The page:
Sex Education—Why Parents are the Best Teachers

Sex Education—Why Parents are the Best Teachers June 28, 2013

With all the negative outcomes regarding promiscuous sexuality, it is especially important that our pre-teens and teenagers be properly educated about the dangers involved. But it’s difficult talking to your kids about sex. That’s why many parents today leave the sexual education of their children to the schools. Because it’s difficult (and it is difficult talking about sex to your kids), it’s easy to justify putting it aside until it’s too late. But because it’s tough is precisely why it’s our duty as a parent to teach our sons and daughters about the value of healthy sexuality.

The problem with allowing others—like public schools—to sexually educate our children is that their values may not correspond with ours. Currently the most popular sex education program in public school districts across the country is called “Comprehensive Sex Education.” Abstinence training has fallen out of favor with the current administration taking over federal funding, and groups like Planned Parenthood have eagerly stepped in to fill the gap. The term “Comprehensive” would appear to indicate that it covers all aspects of sex education, including abstinence.  The problem with their philosophy is that even the way they teach abstinence is probably shocking to most parents. One of the more popular curriculums of comprehensive sex education teaches abstinence by having small co-ed groups of sixth to eighth graders get together and study a list of sexual behaviors such as anal intercourse, mutual masturbation, and oral sex to determine a consensus on what they (the young people) consider to be abstinence. It seems very embarrassing and humiliating for a twelve- or thirteen-year-old girl to have to discuss these kinds of activities with a group of boys. Most parents I know wouldn’t want their young sons talking about that kind of stuff with girls either.

Another aspect to this program is having students explore the benefits of “Outercourse.” This teaches students who want to engage in abstinence to discover the sexual pleasures associated with sexual intercourse without actually engaging in penetration. Their rationale is stated as such: “When young people are making decisions about abstinence, it is important for them to consider not just what their abstinence definition prohibits them from doing, but also what it permits. . . . when outercourse is considered consistent with a person’s own definition of abstinence, most of the pleasures of sexual intercourse are possible, and much safer” [bold print is in original material].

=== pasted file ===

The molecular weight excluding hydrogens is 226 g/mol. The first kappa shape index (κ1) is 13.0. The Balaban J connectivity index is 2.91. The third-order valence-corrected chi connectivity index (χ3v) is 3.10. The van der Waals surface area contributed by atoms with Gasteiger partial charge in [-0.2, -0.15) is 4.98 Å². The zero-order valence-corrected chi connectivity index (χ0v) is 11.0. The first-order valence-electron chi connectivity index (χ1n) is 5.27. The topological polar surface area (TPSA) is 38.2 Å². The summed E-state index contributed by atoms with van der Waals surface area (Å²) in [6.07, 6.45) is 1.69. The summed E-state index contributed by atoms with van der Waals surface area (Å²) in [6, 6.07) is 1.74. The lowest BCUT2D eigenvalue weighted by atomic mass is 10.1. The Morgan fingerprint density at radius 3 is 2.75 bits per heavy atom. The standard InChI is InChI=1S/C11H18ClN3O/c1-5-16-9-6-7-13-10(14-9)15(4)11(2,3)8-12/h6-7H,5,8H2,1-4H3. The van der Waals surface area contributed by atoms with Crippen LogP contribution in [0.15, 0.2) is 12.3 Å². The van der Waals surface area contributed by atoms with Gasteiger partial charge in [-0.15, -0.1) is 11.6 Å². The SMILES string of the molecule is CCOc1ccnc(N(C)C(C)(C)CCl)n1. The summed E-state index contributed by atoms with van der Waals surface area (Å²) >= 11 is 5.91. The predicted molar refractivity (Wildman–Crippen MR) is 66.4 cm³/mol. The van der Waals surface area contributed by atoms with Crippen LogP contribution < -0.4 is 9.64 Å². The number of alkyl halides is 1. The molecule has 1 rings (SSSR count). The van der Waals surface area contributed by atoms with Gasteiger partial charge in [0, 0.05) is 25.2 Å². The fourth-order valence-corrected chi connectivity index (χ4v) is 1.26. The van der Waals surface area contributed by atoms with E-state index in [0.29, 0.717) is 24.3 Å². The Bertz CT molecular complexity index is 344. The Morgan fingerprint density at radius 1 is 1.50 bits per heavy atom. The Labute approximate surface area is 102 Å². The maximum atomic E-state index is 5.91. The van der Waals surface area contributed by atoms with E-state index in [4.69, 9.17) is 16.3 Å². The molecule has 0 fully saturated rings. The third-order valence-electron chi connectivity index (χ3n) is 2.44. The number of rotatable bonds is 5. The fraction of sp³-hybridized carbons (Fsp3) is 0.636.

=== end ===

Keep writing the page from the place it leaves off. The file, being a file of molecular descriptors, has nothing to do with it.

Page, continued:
I am a huge believer in the value of education, and I don’t believe that abstinence is the only aspect of sex ed we should teach our kids.  But what in the world are supposedly intelligent adults teaching our children?

I wasn’t particularly comfortable talking about sex to my son, much less my daughter. But if you start early and can become comfortable discussing these issues before puberty sets in, you’re probably the best person to introduce him or her to a subject that can be either a friend or a foe throughout their lifetime. Your children will go through puberty and they will have many questions. Wouldn’t you rather they get the answers to those questions from you than from their friends down the street—or worse yet, from the entertainment industry (or maybe even the public education system)? Talking about sex early and often while your children are growing up gets them comfortable communicating with you about it when it really counts—when they get to be teenagers.

In order to be able to discuss openly with your son a healthy vision for masculine sexuality, or your daughter a vision of healthy femininity, you’ll have to develop a strong relationship. This will require you reaching out and making the effort to foster a closer relationship. Your son or daughter probably won’t come to you and initiate discussions about sex.

As a parent, your wisdom and life experience are the most valuable contributions you can pass on to your children. The mistakes you’ve made in this area can help keep your son (or daughter) from making the same mistakes—but not if you don’t share them.

Question:  What is your strategy to teach your children about healthy sexuality?


(Excerpted from Rick’s book, That’s My Teenage Son, by Revell Publishing, 2011),


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